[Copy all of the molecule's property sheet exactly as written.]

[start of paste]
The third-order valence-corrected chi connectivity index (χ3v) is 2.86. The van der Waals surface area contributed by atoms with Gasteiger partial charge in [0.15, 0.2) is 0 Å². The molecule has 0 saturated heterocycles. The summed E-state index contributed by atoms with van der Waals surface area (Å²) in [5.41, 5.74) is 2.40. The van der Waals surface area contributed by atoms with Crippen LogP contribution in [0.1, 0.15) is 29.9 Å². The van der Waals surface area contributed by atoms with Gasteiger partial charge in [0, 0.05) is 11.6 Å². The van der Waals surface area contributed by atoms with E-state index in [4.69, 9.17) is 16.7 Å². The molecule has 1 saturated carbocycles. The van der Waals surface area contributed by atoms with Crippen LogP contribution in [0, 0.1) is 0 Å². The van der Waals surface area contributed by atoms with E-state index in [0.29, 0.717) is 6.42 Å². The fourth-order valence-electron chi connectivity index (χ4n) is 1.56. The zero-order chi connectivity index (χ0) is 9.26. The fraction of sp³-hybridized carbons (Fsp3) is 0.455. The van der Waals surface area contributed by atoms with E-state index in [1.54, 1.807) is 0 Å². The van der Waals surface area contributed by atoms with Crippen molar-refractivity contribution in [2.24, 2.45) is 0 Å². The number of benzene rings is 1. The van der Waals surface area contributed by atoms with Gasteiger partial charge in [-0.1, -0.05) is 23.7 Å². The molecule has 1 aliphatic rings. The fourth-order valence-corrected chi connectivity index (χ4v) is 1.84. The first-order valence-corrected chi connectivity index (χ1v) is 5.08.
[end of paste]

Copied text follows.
The third-order valence-corrected chi connectivity index (χ3v) is 2.86. The van der Waals surface area contributed by atoms with Gasteiger partial charge in [0.15, 0.2) is 0 Å². The molecule has 0 saturated heterocycles. The summed E-state index contributed by atoms with van der Waals surface area (Å²) in [5.41, 5.74) is 2.40. The van der Waals surface area contributed by atoms with Crippen LogP contribution in [0.1, 0.15) is 29.9 Å². The van der Waals surface area contributed by atoms with Gasteiger partial charge in [0, 0.05) is 11.6 Å². The van der Waals surface area contributed by atoms with E-state index in [4.69, 9.17) is 16.7 Å². The molecule has 1 saturated carbocycles. The van der Waals surface area contributed by atoms with Crippen LogP contribution in [0, 0.1) is 0 Å². The van der Waals surface area contributed by atoms with E-state index in [0.29, 0.717) is 6.42 Å². The fourth-order valence-electron chi connectivity index (χ4n) is 1.56. The zero-order chi connectivity index (χ0) is 9.26. The fraction of sp³-hybridized carbons (Fsp3) is 0.455. The van der Waals surface area contributed by atoms with E-state index in [1.54, 1.807) is 0 Å². The van der Waals surface area contributed by atoms with Crippen molar-refractivity contribution in [2.24, 2.45) is 0 Å². The number of benzene rings is 1. The van der Waals surface area contributed by atoms with Gasteiger partial charge in [-0.1, -0.05) is 23.7 Å². The molecule has 1 aliphatic rings. The fourth-order valence-corrected chi connectivity index (χ4v) is 1.84. The first-order valence-corrected chi connectivity index (χ1v) is 5.08.